“I never did ask if you could ride.” He stopped, taking in her skinny black pants and long sleeveless swing top. “A horse, I mean. Can you ride a horse?”

“I’ve ridden before,” she said, reaching for her wine before she reached for him, because that’s what the look in his eyes had her wanting to do. “It’s been a while, but I guess it’s like a bicycle? Or… riding other things after a long hiatus? It kinda all comes back.”

“About that.” He swallowed more potato salad, downed half the wine in his glass like it was water. “Would’ve been hard pressed to tell you were out of practice. If that’s what you’re saying here.”

She nodded, leaned down to dust off the bright fuchsia toes of her Prada pumps. “Until the other morning, it had been a while.”

“How long is ‘a while’?” he asked and stopped chewing.

“Four years.”

He blinked, blinked again. “So… all the time you’ve been in Crow Hill –”

“Celibate as a nun,” she said, meeting his gaze over the rim of her wineglass.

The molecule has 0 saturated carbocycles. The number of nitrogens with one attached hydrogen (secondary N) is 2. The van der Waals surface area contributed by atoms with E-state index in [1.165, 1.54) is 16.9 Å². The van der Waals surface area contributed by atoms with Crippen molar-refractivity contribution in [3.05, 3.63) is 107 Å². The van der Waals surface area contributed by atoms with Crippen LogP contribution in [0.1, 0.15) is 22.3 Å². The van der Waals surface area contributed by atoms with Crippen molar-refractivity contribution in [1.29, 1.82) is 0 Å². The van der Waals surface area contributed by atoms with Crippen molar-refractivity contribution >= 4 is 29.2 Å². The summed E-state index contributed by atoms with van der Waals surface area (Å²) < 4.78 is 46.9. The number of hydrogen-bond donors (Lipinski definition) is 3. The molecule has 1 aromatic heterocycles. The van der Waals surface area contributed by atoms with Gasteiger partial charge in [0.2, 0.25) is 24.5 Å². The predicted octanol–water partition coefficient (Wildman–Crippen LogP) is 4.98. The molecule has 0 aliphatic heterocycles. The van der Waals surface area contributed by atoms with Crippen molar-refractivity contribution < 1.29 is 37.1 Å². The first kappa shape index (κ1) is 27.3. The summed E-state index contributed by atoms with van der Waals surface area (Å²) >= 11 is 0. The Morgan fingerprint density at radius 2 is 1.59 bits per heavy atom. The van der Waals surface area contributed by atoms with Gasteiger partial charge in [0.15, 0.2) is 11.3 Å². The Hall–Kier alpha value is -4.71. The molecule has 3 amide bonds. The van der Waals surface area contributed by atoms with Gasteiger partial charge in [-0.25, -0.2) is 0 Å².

“Why didn’t you come see me sooner?”

Because of the design of the story around Everly's assignment, the book feels like an ensemble, with frequent and meaningful interaction among all of the Dalton Gang, and really wraps up the trilogy nicely. There's a stark reality to this series in its portrayal of ranching life and small-town Texas. This is no cozy small-town contemporary. Even as it paints nostalgia of the way high school football rules in Texas and centers community camaraderie, it's frank about the part that's not pretty, the fact that drought and heat take down many more ranchers' way of life than those that ever thrive. The Dalton ranch is touch and go—on any given day it's nearly broke, and the long hours seep a bone-deep exhaustion that is simply a by-product of the life. But because of what these men have found, a home, a life, someone who shares it all with them, they wouldn't trade their homecoming for anything. 

Learn more about or pre-order a copy of Alison Kent's Unforgettable before its August 6 release:

Buy at AmazonBuy at Barnes & NobleBuy at Indiebound



Tiffany Tyer is a writer and editor who loves reading and analyzing all things romance. She also works as a vocalist, a tutor, and a non-profit ministry assistant, and she loves it that way. Her book reviews can be found at Happy Endings Reviews, a blog she co-founded.